Before we launch into a spiel about “effective leadership,” let’s agree that there’s no such thing as a “one size fits all” leader…because every situation requiring a “leader” is unique.
We can generalize and offer up a cookie cutter bullet list of characteristics that “leaders” should exhibit. But is there true value in such diluted content? Maybe. But let’s try something different instead!
Not to make too many assumptions, but if you’re reading this you are probably seeking answers because you’re in one of those leadership situations and want to do better. True? Then congratulations! That means you already possess some key traits of an effective leader!
So let’s talk about you for a minute…
What is Your Job?
What’s this leadership situation you’ve found yourself in? Are you a supervisor in charge of a work center or team? Are you managing a company, or have you been promoted within the ranks of an organization? Before you can lead, you have to reflect on your exact role.
Why have you been put in this position? Somebody trusted your abilities enough to place you where you are. So what are the expectations of those who put you there?
Until you can answer these questions with conviction, you can’t be effective because you don’t understand your job. Sorry to be blunt, but a good leader knows how to think critically about such things in order to lay down a solid foundation upon which to build their house. When you recognize your leadership function for what it is and know your job inside and out, then you are ready to move on to…
Who Are You Leading, and What is Their Job?
Now…who are you leading? A few folks? A big team? A city? It doesn’t matter the size so much as the collective qualities and values of the people who’ve been placed in a position of leadership over. This means you’re going to have to do some homework and get to know them.
Why? Why should you care, if you’re the leader? Aren’t they just supposed to do what you tell them too? If you feel that way, good luck!
Because to be effective, you have to be able to tailor your style to the extent that you can convey your message. Think of the people you’re leading as your audience, and you are communicating what you want them to do. You convey this through your own actions as well as your words and instructions. You even convey it through your haircut, your image, your manner of speaking. When you’re the boss, everything about you is scrutinized.
So how well do you represent those you’re trying to lead? Because if there is a wide gap between your qualities and theirs, you could struggle to find a connection. The faster you build a rapport, the more effective…and efficient…you’ll be. So know your people!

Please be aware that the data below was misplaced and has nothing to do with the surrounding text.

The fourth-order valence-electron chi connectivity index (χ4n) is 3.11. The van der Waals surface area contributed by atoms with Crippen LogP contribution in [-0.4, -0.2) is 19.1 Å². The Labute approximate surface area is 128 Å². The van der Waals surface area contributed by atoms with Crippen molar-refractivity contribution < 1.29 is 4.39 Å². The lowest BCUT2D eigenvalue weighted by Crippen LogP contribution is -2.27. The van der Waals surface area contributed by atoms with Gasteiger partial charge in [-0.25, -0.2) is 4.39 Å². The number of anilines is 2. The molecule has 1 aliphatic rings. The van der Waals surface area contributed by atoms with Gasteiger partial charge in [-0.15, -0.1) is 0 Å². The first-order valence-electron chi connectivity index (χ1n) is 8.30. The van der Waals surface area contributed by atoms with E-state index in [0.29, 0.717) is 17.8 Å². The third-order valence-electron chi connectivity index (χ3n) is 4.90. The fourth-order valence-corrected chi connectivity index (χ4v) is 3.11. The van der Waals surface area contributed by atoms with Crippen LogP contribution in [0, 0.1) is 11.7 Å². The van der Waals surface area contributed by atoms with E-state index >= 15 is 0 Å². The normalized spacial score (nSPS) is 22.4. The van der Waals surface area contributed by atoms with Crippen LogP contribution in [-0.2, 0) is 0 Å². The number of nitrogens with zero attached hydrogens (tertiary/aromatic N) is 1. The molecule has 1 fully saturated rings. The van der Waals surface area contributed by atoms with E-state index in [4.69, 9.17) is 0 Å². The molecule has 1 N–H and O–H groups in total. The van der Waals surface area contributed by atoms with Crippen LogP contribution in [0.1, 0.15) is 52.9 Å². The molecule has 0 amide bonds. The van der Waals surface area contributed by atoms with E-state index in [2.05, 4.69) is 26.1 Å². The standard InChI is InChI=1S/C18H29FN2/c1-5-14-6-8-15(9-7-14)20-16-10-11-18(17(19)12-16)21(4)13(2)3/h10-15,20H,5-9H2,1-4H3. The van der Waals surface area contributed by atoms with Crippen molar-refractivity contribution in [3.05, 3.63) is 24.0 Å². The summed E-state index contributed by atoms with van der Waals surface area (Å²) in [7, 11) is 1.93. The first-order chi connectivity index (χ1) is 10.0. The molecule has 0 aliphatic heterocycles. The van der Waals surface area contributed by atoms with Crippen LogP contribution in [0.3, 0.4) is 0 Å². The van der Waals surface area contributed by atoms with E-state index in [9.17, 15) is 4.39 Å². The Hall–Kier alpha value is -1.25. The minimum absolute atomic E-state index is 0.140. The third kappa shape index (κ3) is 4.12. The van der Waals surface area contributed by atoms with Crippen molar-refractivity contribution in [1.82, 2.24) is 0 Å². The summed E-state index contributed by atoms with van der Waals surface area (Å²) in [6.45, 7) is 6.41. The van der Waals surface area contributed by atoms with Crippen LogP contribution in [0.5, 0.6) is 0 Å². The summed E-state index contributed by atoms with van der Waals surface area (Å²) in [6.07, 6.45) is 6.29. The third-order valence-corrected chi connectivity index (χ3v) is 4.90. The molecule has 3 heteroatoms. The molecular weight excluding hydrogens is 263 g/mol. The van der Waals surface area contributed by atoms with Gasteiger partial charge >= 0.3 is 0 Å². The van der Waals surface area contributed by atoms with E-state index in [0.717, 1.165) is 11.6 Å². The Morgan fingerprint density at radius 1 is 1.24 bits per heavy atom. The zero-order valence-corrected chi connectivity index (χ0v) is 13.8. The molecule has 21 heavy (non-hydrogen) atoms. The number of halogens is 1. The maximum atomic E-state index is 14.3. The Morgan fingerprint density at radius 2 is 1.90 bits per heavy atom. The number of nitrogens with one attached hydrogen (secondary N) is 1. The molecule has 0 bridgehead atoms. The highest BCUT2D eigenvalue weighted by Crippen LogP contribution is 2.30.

You also have to understand their jobs, their roles within the group, team, work centers, etc. No, you aren’t there to micromanage anyone, but if you don’t know all the pieces of your puzzle, how can you expect to put it together? And by having a solid feel for who does what, you can eventually work to find ways to streamline processes and make improvements. But such suggestions will never be accepted until you actually comprehend the complexities and logistics of everyone’s jobs and can correctly make such assessments with both authority and credibility.
Speaking of which, let’s transition to…
What Are You All Trying to Do?
Ok, next. As a leader, what are you trying to lead your people to do? Organizations talk a lot about visions (where they’re going) and missions (how they’re going to get there).
These statements should be more than hollow words on a website’s “About Us” page. A leader must take them for what they really are–guidelines for them to do their work!
An effective leader cannot possibly get the job done if they don’t clearly understand why their company exists and what its strategic objectives are. That leader must then be able to work on a timeline of milestones to work towards those goals, and know how to tie those milestones to the groups or individuals who will oversee their accomplishment.
Each of these broad scope areas is inexorably linked to one another, a triangle of successful leadership components. If anyone is missing, the structure doesn’t work.
But when a person understands 1) their own role and job, 2) the people they’re leading and the jobs they are doing, and 3) the overarching intent of the job they are all collaborating on together, then that person is prepared to move onto the fine-tuning of their work. That’s where we delve into things like specific characteristics of a leader.
There are already a million posts online about such characteristics, traits leaders should possess and cultivate, such as being honest, being humble, being transparent…
But one point to consider is this: a reader who doesn’t already possess those traits probably isn’t going to change who they are after reading that article! Meanwhile, a person who already possesses those traits isn’t learning anything new. They might feel good for a moment because someone they don’t know has validated that their persona aligns well with being “a good leader.” But other than that, nothing actually changes. Thus such articles have a questionable amount of tangible impact on anyone. That is why we suggest focusing on the bigger picture first!